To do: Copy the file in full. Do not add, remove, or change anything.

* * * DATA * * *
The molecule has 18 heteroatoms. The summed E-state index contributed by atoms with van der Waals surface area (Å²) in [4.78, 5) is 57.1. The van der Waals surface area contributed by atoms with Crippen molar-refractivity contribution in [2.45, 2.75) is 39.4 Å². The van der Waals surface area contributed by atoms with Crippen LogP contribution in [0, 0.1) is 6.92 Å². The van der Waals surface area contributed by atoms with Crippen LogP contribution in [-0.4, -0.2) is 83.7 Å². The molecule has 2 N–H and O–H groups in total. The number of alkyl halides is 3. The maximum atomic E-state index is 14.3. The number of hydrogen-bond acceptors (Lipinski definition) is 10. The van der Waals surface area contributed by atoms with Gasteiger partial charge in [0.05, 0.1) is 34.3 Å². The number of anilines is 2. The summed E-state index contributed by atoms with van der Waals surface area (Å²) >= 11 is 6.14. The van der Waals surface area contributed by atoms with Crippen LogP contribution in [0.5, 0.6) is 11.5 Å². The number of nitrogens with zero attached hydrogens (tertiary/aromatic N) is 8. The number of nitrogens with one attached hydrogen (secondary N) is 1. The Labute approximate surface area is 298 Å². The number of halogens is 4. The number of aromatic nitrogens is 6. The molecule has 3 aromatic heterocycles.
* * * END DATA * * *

The molecule has 18 heteroatoms. The summed E-state index contributed by atoms with van der Waals surface area (Å²) in [4.78, 5) is 57.1. The van der Waals surface area contributed by atoms with Crippen molar-refractivity contribution in [2.45, 2.75) is 39.4 Å². The van der Waals surface area contributed by atoms with Crippen LogP contribution in [0, 0.1) is 6.92 Å². The van der Waals surface area contributed by atoms with Crippen LogP contribution in [-0.4, -0.2) is 83.7 Å². The molecule has 2 N–H and O–H groups in total. The number of alkyl halides is 3. The maximum atomic E-state index is 14.3. The number of hydrogen-bond acceptors (Lipinski definition) is 10. The van der Waals surface area contributed by atoms with Gasteiger partial charge in [0.05, 0.1) is 34.3 Å². The number of anilines is 2. The summed E-state index contributed by atoms with van der Waals surface area (Å²) >= 11 is 6.14. The van der Waals surface area contributed by atoms with Crippen LogP contribution in [0.5, 0.6) is 11.5 Å². The number of nitrogens with zero attached hydrogens (tertiary/aromatic N) is 8. The number of nitrogens with one attached hydrogen (secondary N) is 1. The Labute approximate surface area is 298 Å². The number of halogens is 4. The number of aromatic nitrogens is 6. The molecule has 3 aromatic heterocycles.